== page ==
Baby boys sometimes have a hydrocele at birth. Hydroceles also occur in older boys and men. Sometimes they form when there is also a hernia (an abnormal bulging of tissue) present. Hydroceles are fairly common.
Surgery to repair a hydrocele is often done at an outpatient clinic. General anesthesia is used so you will be asleep and pain-free during the procedure.
In a baby or child:
- The surgeon makes a small surgical cut in the fold of the groin, and then drains the fluid. The sac (hydrocele) holding the fluid may be removed. The surgeon strengthens the muscle wall with stitches. This is called a hernia repair.
- Sometimes the surgeon uses a laparoscope to do this procedure. A laparoscope is a tiny camera that the surgeon inserts into the area through a small surgical cut. The camera is attached to a video monitor. The surgeon makes the repair with small instruments that are inserted through other small surgical cuts.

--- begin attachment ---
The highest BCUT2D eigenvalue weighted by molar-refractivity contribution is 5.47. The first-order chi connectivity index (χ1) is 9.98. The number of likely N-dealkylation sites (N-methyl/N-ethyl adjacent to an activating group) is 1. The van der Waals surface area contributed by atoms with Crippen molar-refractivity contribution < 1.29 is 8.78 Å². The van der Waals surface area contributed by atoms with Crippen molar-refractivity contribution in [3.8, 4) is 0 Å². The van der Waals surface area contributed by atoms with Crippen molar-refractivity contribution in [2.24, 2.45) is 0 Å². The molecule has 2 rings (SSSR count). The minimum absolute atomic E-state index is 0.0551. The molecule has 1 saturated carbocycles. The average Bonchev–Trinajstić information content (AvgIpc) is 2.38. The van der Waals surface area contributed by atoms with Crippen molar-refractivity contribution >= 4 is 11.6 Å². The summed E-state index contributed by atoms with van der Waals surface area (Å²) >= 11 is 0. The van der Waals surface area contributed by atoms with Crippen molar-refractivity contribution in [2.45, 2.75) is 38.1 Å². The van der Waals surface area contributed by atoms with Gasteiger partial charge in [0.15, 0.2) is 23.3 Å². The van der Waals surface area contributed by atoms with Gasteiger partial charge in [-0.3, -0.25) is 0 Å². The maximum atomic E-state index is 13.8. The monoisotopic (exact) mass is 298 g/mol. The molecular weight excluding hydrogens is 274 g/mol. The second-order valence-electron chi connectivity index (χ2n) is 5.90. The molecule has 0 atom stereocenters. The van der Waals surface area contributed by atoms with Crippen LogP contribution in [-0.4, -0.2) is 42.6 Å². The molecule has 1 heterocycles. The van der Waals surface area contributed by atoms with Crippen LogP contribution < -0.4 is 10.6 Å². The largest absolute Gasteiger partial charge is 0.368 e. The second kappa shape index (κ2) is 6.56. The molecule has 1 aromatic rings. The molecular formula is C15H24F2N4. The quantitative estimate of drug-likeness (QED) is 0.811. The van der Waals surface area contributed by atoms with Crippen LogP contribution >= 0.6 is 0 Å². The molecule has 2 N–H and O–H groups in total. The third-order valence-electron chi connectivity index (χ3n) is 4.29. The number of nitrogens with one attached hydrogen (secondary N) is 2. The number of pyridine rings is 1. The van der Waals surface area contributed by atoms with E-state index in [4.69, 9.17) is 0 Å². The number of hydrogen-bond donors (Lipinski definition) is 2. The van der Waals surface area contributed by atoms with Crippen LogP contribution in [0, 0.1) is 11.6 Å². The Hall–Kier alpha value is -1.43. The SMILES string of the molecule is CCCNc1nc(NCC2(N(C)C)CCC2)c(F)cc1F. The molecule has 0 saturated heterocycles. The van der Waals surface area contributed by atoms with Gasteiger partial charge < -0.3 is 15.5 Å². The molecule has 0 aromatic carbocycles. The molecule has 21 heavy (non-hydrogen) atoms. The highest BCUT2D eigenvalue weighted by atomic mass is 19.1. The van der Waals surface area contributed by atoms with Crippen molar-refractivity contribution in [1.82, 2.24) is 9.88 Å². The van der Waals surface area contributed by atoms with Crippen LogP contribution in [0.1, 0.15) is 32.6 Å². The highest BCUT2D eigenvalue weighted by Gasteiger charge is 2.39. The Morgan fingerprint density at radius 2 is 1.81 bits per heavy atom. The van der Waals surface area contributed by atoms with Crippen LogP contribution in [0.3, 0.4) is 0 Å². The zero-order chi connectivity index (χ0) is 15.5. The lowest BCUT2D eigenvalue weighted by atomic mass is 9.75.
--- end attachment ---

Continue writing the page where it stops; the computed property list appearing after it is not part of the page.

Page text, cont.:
- The cut is most often made on the scrotum. The surgeon then drains the fluid after removing part of the hydrocele sac.
Needle drainage of the fluid is not done very often because the problem will always come back.